A new research study suggests that well-hydrated adults may be healthier, less likely to develop chronic diseases like lung and heart disease and live longer than people who don’t get enough fluids.
We all know that water is essential to all living things, especially to us humans, as it regulates body temperature, delivers oxygen throughout the body, flushes body waste, protects your spinal cord and other sensitive tissues, and many more. According to a study by the National Institutes of Health, drinking enough water is also associated with a lower risk of dying early or a lower risk of being biologically older than your chronological age.
What was the Goal of the Research Study?
Some people age faster than others; some live into old age without acquiring any disease, while others develop age-related chronic diseases. There must be a reason for this aside from genes. Understanding preventive measures that can slow down the aging process is “a major challenge of preventive medicine,” the authors said in the study. That’s because an epidemic of “age-dependent chronic diseases” is occurring as the world’s population briskly ages.
Similar research in mice was done before, where optimal hydration slows down the aging process. Those studies showed that lifelong water restriction increased the serum sodium of mice by five millimoles per liter and shortened their life span by six months—this is about 15 years of human life, according to the new study. Serum sodium can be measured in the blood and increases when we drink a smaller amount of fluids.
What were the Research Methods of the Study?
The researchers conducted a cohort analysis of data from the Atherosclerosis Risk in Communities study with 11,255 middle-aged (45–66 years) using health data collected over 30 years. The research team found adults with serum sodium levels at the higher end of the normal range, which is 135 to 146 milliequivalents per liter (mEq/L), had more alarming health results than those at the lower end of the spectrum. Data collection started in 1987 when participants were in their 40s or 50s, and the average age of participants at the last review during the study period was 76.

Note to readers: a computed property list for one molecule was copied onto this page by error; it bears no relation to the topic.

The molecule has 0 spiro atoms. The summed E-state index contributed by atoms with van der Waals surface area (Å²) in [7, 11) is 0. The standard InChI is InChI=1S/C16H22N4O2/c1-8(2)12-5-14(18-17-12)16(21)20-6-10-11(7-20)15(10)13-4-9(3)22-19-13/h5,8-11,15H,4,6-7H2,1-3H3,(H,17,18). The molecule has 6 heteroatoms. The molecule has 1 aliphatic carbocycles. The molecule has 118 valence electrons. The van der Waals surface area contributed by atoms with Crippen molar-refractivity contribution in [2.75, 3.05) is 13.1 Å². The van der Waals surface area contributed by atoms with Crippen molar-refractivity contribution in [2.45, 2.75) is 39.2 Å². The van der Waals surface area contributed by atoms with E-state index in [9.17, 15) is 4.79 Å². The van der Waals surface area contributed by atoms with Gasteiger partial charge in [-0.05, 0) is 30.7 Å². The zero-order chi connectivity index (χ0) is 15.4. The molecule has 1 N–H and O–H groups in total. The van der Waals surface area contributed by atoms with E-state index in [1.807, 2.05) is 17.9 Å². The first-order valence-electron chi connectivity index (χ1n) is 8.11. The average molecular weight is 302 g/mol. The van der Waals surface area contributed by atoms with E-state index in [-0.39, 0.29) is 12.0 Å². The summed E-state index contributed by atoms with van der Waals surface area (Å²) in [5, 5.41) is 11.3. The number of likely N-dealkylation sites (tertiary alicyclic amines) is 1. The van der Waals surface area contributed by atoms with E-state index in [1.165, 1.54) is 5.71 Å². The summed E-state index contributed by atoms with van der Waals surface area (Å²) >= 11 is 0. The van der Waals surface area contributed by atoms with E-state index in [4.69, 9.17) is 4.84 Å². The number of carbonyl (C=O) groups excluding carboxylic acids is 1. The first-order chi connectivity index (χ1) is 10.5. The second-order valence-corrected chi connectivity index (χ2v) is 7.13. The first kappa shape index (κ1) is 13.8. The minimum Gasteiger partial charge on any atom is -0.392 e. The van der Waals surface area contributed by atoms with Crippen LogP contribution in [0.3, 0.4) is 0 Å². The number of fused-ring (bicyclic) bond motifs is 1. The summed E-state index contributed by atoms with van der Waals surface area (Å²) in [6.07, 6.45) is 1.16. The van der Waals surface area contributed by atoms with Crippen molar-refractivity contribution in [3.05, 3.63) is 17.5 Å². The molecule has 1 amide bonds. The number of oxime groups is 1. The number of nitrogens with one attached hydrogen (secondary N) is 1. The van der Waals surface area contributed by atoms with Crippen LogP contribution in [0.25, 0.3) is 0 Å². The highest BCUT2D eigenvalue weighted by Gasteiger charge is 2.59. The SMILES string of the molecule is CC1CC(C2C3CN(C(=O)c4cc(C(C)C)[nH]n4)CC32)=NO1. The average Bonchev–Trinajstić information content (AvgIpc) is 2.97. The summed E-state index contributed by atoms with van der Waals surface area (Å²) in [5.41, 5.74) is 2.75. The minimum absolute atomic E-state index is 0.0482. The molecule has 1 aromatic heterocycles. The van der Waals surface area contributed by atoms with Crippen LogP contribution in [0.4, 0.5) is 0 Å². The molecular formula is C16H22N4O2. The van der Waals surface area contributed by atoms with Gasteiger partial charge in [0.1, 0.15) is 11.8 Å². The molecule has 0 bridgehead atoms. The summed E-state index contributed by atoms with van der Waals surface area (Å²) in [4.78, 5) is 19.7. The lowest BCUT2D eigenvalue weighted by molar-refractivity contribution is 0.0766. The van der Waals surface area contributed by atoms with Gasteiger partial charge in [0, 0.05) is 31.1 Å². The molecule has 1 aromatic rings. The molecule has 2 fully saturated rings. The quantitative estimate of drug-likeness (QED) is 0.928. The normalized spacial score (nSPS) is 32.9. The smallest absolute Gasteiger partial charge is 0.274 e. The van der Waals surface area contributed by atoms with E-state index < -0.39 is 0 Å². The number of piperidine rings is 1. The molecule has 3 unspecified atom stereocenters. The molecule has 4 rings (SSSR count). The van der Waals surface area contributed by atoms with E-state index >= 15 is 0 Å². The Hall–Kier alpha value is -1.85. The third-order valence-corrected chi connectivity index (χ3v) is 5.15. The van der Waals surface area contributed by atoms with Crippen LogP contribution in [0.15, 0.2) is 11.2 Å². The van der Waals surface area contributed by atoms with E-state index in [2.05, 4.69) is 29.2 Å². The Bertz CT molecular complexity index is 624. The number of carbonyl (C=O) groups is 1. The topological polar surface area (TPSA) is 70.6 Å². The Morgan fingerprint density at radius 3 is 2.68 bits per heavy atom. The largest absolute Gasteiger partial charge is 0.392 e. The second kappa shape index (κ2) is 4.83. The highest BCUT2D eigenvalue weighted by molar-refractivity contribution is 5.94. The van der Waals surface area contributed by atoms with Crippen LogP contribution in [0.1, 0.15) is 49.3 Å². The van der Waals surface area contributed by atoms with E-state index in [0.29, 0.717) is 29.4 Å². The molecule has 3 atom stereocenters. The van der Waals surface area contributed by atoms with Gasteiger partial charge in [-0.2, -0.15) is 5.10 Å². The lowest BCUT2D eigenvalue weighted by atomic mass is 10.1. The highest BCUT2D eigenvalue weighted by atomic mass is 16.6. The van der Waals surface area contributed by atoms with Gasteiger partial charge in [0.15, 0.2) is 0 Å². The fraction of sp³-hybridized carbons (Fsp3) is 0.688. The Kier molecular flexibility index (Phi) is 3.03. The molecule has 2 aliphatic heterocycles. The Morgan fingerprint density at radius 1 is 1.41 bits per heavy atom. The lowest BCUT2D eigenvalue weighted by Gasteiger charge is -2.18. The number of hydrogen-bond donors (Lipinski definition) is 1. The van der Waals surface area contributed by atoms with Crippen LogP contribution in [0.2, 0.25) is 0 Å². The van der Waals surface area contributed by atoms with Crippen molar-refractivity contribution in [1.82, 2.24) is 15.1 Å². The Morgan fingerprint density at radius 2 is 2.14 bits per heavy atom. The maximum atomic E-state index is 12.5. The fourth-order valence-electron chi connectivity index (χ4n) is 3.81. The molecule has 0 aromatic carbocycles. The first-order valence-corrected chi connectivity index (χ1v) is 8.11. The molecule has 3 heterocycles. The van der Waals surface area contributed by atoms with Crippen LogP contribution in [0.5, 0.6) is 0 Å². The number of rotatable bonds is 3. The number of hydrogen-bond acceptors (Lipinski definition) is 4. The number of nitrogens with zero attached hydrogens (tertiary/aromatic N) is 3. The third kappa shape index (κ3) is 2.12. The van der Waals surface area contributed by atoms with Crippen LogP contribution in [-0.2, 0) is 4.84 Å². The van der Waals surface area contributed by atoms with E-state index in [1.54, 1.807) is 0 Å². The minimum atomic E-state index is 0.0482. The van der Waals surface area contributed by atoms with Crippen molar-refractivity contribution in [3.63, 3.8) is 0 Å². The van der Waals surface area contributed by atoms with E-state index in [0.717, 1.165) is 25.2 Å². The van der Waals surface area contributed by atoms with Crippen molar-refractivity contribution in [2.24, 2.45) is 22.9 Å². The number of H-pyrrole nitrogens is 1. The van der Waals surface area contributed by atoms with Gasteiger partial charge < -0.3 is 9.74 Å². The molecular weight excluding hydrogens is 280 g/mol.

What were the Results and Conclusions of the Findings?
Participants with levels above 142 mEq/L had a 10% to 15% higher chance of being biologically older than their chronological age than those in the 137 to 142 mEq/L range. The participants with higher faster-aging risk also had a 64% higher risk of acquiring chronic diseases like stroke, heart failure, chronic lung disease, atrial fibrillation, peripheral artery disease, dementia, and diabetes.
Participants with levels above 144 mEq/L had a 50% higher risk of being biologically older and a 21% higher chance of dying prematurely. On the other hand, those with serum sodium levels between 138 and 140 mEq/L had the lowest risk of developing chronic disease. However, the study didn’t have data on how much water participants drank.
“This study adds observational evidence that reinforces the potential long-term benefits of improved hydration on reductions in long-term health outcomes, including mortality,” said Dr. Howard Sesso, an associate professor of medicine at Harvard Medical School and associate epidemiologist at Brigham and Women’s Hospital in Boston, via email. Sesso was not involved in the study. “It would have been nice to combine their definition of hydration, based on serum sodium levels only, with actual fluid intake data from the ARIC cohort,” Sesso added.
Recommendations for Fitness Trainees Based on the Research
Water is essential for our body to function correctly. It helps digest food, create hormones and neurotransmitters, and deliver oxygen throughout the body. The National Academy of Medicine suggests that women consume 2.7 liters (91 ounces) of fluids daily and that men have 3.7 liters (125 ounces) daily. This recommendation includes all liquids and water-rich foods like fruits, vegetables, and soups. The average water intake ratio of fluids to foods is around 80:20, which amounts to a daily amount of nine cups for women and 12 ½ cups for men.